They’re only joking, of course, when they say you need to carry a passport to cross the isthmus to Sydney’s “insular Peninsula” and reach northern suburbs such as Newport, Avalon and Palm Beach.
But you don’t need to scratch much below the surface to find a bit of supportive evidence. Yes, indeed, the Peninsula is different.
Take, for instance, Paul Keogh, skipper of the catamaran that’s giving us a run around Pittwater. Sure, he’s a fine sailor and he obviously knows the area well, but he doesn’t look like the owner of a fleet of some nine boats that constitute Skipper-a-Clipper.
Some readers will say that’s just part of the Australian character — and I guess it is. That’s why the English don’t know where to place us socially, but you can easily double that impression when you broach the Peninsula.
It’s easy to imagine that you’ve come to another land when you cruise Pittwater, past squillions of dollars worth of moored craft and eagerly sought real estate, not that you’d know it when you meet some of the owners wearing boardies in the flashest of local restaurants.
The three or four hours with Paul is time well spent, as we cruise past the elegant homes of the rich and famous — people such as the Oatley family, which own that speediest of yachts Wild Oats, and Jennifer Hawkins, TV host and a former Miss Universe.
Then it’s off around the Peninsula by road — in one of Rob Frizza’s immaculately reconditioned Kombis, this one a nine-seater from the mid-1960s, and complete opening safari-style from windows. Anything it lacks in mod-cons it more than makes up for in character.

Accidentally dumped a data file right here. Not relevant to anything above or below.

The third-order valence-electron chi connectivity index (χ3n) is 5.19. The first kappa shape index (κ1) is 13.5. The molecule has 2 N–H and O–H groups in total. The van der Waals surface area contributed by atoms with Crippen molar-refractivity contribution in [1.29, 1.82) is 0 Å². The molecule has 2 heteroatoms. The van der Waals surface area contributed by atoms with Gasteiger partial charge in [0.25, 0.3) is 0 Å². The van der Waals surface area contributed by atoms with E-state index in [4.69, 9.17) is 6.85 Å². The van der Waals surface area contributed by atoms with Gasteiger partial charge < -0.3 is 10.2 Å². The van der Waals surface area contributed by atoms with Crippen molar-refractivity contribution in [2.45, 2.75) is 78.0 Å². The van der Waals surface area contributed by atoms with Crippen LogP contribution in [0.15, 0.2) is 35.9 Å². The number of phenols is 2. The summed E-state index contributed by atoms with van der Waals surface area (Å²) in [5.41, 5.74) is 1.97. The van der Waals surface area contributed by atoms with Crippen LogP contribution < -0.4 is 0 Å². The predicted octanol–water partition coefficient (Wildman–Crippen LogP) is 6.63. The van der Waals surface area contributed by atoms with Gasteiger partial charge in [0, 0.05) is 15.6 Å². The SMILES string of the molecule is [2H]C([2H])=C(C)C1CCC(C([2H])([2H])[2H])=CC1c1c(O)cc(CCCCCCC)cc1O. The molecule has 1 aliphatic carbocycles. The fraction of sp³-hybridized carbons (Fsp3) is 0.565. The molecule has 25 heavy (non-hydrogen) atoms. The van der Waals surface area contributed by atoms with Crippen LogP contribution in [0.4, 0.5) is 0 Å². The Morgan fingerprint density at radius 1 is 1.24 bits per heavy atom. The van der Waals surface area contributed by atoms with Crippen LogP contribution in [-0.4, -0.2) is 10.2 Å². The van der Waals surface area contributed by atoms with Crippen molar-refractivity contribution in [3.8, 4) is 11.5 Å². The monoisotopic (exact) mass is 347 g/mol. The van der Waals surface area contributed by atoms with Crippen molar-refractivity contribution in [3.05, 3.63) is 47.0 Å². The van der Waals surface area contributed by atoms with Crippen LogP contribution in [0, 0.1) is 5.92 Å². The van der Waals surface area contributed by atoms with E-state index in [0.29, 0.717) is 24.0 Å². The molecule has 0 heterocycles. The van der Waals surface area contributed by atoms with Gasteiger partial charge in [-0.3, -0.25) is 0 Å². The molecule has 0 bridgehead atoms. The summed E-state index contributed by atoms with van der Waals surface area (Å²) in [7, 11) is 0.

Rob has a handy spiel delivered with great enthusiasm and surefootedness, and the tour is a real eye-opener, even for a local resident who’s accompanying me.
Highlights include Bushrangers Hill, the Bangalley Head Lookout, the Bible Gardens, on land purchased by Hercules Robinson and now a park featuring many of the plants mentioned in The Bible, and houses made famous, or infamous, by colourful residents such as Abe Saffron and Madame Lash.
A memorable moment comes outside the Bungan Castle, built in the 1920s, largely from locally quarried sandstone, by a German art dealer. By chance we meet his nephew, the current owner, outside and we’re given a guided tour of renovations that are slowly and painstakingly being carried out.
The Metro Mirage Hotel, where I am staying, started life in the 1950s as a suburban motel in a beautiful Newport location — one of the first of these “new fangled” holiday accommodations in Australia, and no doubt featuring gimmicks that brought “oohs” and “ahs” from its early guests.
It’s certainly well outlived that era and these days boasts facilities that wouldn’t be out of place in a four-star resort — classy restaurant with magic water views and thoroughly modern menu, conference facilities that have them queuing up during the week, extremely comfortable, largish rooms, 24-hour service, Foxtel entertainment, free in-room wi-fi, and the rest.
The general manager, Stuart Crossman, might wear a tie to work but underneath he’s as laid back as anyone on the Peninsula and as quite happy chatting about music as he is extolling the virtues of the Mirage.
And it has location to burn.
Sitting back, revelling in stunning views, dining at superb restaurants such as the innovative Sotto Sopra just up the road, it’s all there and it’s available to most Sydneysiders and visitors.
Just remember to pack your passport, your boardies and an attitude embracing laid-back fun. It’s pretty difficult to go wrong.
IF YOU GO
Metro Mirage Hotel, 2 Queens Parade West, Newport. Phone 02 9777 7011. Visit www.metrohotels.com.au/hotels/metro-mirage-hotel-newport
Skipper a Clipper, Pittwater. Phone 02 9979 6188. Visit www.skipperaclipper.com.au
The Kombi Experience, Newport. Phone 0400 668 900. Visit www.kombiexperience.com.au